The inaugural meeting of the International Aviation Climate Ambition Coalition at COP26 in Glasgow and net zero global emissions targets announced by the International Air Transport Association (IATA) and the Airport Council International (ACI) signaled a shift change for the aviation industry.
While fossil fuel free aviation is inevitably still a long way off, there is now a clear momentum with more and more airlines, airports, aircraft manufacturers, fuel producers and regulators committing to a transition away from fossil fuels, with a net zero carbon emissions target by 2050.
Sustainable aviation fuels, innovative technologies, and strong regulation will be key elements in helping the industry achieve this transition – with that, developments such as new aircraft concepts and engines are in the making, but these innovations will not answer the need to cut emissions fast.
Sustainable aviation fuel in the spotlight
The spotlight in the next five years is going to be on the increased use of Sustainable Aviation Fuel (SAF), a drop-in solution which helps the aviation industry to reduce its carbon emissions straight away by up to 80%.
The immediate benefits of SAF are widely accepted, but the real challenge will be to meet this rising demand for SAF - something that Neste, the leading producer of sustainable aviation fuel, is well aware of.
Neste has been producing SAF since 2011 with a current production capacity of 100.000 tons per year. With ongoing investments in Neste’s Singapore and Rotterdam renewables refineries, the annual SAF production capacity will increase to 1.5 million tons by the end of 2023.
“We are increasing our global SAF production capacity 15 fold, ready to support aviation’s emission reduction goals across the globe,” says Thorsten Lange, Neste’s Executive Vice President for Renewable Aviation.
More producers entering the field
Alongside established producers such as Neste there is now also a surge of new players in the renewable fuel market as well as more and more airlines committing to using SAF.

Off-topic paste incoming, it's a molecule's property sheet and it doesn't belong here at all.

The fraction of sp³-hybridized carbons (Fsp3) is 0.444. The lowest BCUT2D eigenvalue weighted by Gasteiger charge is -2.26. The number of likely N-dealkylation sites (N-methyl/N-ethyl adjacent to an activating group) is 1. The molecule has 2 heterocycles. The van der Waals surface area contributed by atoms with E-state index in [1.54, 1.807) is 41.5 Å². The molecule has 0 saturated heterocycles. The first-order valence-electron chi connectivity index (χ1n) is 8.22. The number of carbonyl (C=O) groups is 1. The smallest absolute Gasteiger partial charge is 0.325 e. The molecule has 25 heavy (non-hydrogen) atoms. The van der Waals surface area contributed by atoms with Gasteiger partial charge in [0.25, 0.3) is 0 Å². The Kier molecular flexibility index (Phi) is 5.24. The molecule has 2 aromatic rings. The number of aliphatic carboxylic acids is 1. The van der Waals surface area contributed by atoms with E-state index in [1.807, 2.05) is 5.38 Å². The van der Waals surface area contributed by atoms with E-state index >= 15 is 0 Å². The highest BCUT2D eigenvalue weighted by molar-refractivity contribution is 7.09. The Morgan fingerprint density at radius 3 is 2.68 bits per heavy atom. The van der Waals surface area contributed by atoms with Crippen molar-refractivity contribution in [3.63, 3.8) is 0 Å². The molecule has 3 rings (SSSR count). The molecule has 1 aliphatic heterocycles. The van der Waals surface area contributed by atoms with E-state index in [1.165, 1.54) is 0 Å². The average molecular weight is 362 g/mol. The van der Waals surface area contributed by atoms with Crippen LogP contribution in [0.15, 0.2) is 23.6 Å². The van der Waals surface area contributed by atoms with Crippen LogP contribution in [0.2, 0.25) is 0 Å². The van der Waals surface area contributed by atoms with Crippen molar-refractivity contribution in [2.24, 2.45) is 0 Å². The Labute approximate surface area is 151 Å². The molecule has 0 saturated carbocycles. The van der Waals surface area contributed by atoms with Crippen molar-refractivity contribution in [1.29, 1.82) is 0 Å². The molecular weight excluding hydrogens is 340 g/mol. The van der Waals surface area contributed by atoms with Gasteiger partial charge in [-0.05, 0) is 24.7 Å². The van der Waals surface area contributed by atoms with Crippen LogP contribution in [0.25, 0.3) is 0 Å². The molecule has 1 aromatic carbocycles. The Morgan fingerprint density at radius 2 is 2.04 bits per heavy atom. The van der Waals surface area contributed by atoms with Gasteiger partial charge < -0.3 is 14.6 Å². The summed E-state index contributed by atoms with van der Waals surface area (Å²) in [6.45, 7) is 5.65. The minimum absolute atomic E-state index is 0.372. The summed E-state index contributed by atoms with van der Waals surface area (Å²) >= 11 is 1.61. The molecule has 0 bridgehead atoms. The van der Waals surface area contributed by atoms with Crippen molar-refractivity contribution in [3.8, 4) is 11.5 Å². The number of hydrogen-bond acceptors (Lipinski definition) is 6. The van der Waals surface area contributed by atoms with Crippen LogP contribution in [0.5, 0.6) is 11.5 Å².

An example being the IAG airlines which have been active in the use of SAF in their respective markets. British Airways last year operated the first transatlantic flight powered by 35% SAF.
Head of Sustainability at IAG Jonathon Counsell says that IAG has to date committed $865 million in SAF purchasing and investments. “We have five partners we are currently working with and are actively pursuing further opportunities to secure our own supply and invest in ways which can accelerate production.”
Regulation plays a big role
Addressing the need for strong regulation, Lange points out that mandates and legislation are an important part in driving forward the adoption of sustainable fuels by airlines. “Having said that, the situation is changing already. There are several airlines buying SAF either due to some mandate like in France, Norway and Sweden or where there is an incentivized scheme, for example on the west coast of the US or in the Netherlands.”
In line with this, clearer signals regarding SAF blending mandates are an important part of the road map to cut emissions. The European Union for example, foresees implementing a 2% SAF mandate in 2025 which will be implemented in the EU and will gradually ratchet up over the years - a real step in the right direction.
Counsell agrees that these policy moves are important to accelerate the investment in plants to enable the scaling up of SAF production. “However, mandates on their own will not be sufficient to attract this investment - in addition, we need a price stability mechanism as has been used to support other low carbon technologies.”
'Everybody needs to work together’
The pressure is set to increase on available raw materials with production ramping up and other refineries coming into the market – and that could impact on costs too. Lange believes that to keep prices stable or to get them further down, there needs to be more flexibility on the criteria for eligible feedstocks – certainly the feedstock raw material pool should be as broad as possible under the European Union’s Fit for 55 legislative package.
For example, innovative solutions such as municipal waste turned into fuel are promising technologies with a massive feedstock base, although production costs and investments are currently comparatively high. In the long term, Lange anticipates that with green hydrogen coming on stream that could help lower the cost to produce SAF.
Counsell believes the magic ingredient to help meet the growing demand for SAF and keep on track of emissions targets for aviation, is collaboration. IAG is working closely with industry partners to encourage a concerted effort from across all stakeholders to increase supply. “There is a clear opportunity here, but it requires us all to work together,” Counsell emphasizes.
There is no doubt that the industry is moving in the right direction – whether the speed and scale can be fast enough is what we will find out in the next five years.